Although we hear more about how to correct high blood pressure (hypertension), low blood pressure (hypotension) can be equally challenging to improve.
(At the end of this article you can download my Low Blood Pressure eBook covering Nutrition, Herbal and Lifestyle Solutions to Increase Low Blood Pressure Naturally).
I am contacted regularly by clients who want to know how to raise blood pressure when it’s too low, using natural treatments such as specific diet, foods or nutrition strategies and/or supplements, including any home remedies to increase blood pressure.
Causes of low blood pressure
There could be a number of reasons associated with low blood pressure and any medical condition that can potentially cause it needs to be investigated and excluded before embarking on nutrition, supplementation and lifestyle changes.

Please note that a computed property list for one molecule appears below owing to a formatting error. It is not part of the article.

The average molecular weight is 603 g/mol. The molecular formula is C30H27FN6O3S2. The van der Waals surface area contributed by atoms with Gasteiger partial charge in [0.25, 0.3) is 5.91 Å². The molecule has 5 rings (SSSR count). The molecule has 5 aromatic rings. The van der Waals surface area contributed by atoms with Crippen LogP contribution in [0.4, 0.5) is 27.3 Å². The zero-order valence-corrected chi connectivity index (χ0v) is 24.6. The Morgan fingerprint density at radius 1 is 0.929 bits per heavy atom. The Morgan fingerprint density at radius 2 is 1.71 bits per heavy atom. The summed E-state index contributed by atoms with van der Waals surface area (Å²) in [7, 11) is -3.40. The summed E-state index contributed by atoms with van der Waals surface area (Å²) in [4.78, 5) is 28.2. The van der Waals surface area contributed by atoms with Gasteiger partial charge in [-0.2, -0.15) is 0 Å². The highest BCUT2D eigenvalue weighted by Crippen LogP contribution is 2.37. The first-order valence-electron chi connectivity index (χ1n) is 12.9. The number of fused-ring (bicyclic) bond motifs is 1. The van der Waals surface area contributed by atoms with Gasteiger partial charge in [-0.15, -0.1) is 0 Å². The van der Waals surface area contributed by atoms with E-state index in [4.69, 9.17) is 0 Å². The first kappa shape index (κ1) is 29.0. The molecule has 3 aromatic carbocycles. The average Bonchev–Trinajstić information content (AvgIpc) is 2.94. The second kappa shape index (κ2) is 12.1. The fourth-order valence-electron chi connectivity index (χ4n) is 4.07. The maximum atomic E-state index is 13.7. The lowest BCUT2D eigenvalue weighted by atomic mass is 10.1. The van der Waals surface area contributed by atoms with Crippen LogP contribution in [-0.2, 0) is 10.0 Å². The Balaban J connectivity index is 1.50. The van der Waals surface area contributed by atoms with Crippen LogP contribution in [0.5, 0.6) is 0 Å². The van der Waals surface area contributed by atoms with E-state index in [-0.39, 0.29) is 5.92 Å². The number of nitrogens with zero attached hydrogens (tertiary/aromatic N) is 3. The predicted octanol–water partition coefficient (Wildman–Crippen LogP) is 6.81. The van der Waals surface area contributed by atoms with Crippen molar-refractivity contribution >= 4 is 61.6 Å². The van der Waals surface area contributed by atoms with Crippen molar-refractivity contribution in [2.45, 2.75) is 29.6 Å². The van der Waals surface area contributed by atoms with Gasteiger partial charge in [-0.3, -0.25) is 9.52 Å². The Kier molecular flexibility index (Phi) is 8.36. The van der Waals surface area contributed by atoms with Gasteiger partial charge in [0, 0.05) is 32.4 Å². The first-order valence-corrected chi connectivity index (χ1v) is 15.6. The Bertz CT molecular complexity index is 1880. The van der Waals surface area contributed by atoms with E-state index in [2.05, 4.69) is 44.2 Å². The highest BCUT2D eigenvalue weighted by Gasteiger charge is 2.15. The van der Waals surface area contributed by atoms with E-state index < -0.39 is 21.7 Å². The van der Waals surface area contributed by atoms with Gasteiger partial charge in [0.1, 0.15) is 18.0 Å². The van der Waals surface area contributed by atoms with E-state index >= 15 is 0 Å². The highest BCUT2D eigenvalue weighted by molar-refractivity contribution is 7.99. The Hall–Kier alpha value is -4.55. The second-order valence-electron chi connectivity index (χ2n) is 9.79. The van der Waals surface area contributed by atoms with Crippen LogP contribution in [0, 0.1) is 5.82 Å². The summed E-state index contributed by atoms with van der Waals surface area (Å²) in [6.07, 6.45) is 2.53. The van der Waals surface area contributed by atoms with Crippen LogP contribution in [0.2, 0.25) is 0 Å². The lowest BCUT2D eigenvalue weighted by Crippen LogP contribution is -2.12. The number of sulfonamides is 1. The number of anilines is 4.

Therefore it’s imperative to first check with your doctor for possible underlying medical causes of your low blood pressure such as heart conditions, faulty brain signals or nervous system damage, to name a few.
Some heart conditions that can lead to low blood pressure include extremely low heart rate (bradycardia), heart valve problems, heart attack and heart failure. These conditions may cause low blood pressure because they prevent the body from being able to circulate enough blood.
Natural approaches to raising low blood pressure
There are a number of approaches that can be undertaken to increase low blood pressure naturally without prescription drugs, where safe and possible. I’d like to share a few simple natural remedies and methods that worked for hypotensive clients in my clinical practice: